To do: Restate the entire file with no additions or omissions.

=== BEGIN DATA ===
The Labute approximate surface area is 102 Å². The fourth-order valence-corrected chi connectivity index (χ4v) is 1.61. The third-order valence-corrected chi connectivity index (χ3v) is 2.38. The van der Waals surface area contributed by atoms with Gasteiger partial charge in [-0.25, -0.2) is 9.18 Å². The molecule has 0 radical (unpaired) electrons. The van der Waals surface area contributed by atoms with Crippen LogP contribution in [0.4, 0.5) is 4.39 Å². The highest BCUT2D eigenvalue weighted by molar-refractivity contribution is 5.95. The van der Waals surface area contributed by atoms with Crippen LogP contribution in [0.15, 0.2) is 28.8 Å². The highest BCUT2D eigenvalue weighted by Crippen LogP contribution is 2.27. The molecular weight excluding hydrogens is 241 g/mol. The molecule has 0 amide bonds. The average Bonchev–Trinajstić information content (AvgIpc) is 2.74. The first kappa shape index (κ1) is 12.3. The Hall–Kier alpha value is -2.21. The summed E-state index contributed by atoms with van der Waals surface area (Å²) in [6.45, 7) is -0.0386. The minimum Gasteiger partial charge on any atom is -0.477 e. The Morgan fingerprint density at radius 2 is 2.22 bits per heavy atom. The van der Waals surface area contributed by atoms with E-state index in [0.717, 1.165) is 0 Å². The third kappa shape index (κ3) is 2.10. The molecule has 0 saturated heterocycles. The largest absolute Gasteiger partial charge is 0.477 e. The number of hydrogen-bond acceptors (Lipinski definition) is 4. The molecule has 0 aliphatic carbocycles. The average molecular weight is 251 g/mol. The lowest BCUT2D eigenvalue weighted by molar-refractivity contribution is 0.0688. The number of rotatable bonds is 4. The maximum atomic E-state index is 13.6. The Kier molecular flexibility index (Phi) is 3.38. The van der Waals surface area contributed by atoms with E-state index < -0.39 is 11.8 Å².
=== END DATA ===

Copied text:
The Labute approximate surface area is 102 Å². The fourth-order valence-corrected chi connectivity index (χ4v) is 1.61. The third-order valence-corrected chi connectivity index (χ3v) is 2.38. The van der Waals surface area contributed by atoms with Gasteiger partial charge in [-0.25, -0.2) is 9.18 Å². The molecule has 0 radical (unpaired) electrons. The van der Waals surface area contributed by atoms with Crippen LogP contribution in [0.4, 0.5) is 4.39 Å². The highest BCUT2D eigenvalue weighted by molar-refractivity contribution is 5.95. The van der Waals surface area contributed by atoms with Crippen LogP contribution in [0.15, 0.2) is 28.8 Å². The highest BCUT2D eigenvalue weighted by Crippen LogP contribution is 2.27. The molecular weight excluding hydrogens is 241 g/mol. The molecule has 0 amide bonds. The average Bonchev–Trinajstić information content (AvgIpc) is 2.74. The first kappa shape index (κ1) is 12.3. The Hall–Kier alpha value is -2.21. The summed E-state index contributed by atoms with van der Waals surface area (Å²) in [6.45, 7) is -0.0386. The minimum Gasteiger partial charge on any atom is -0.477 e. The Morgan fingerprint density at radius 2 is 2.22 bits per heavy atom. The van der Waals surface area contributed by atoms with E-state index in [0.717, 1.165) is 0 Å². The third kappa shape index (κ3) is 2.10. The molecule has 0 saturated heterocycles. The largest absolute Gasteiger partial charge is 0.477 e. The number of hydrogen-bond acceptors (Lipinski definition) is 4. The molecule has 0 aliphatic carbocycles. The average molecular weight is 251 g/mol. The lowest BCUT2D eigenvalue weighted by molar-refractivity contribution is 0.0688. The number of rotatable bonds is 4. The maximum atomic E-state index is 13.6. The Kier molecular flexibility index (Phi) is 3.38. The van der Waals surface area contributed by atoms with E-state index < -0.39 is 11.8 Å².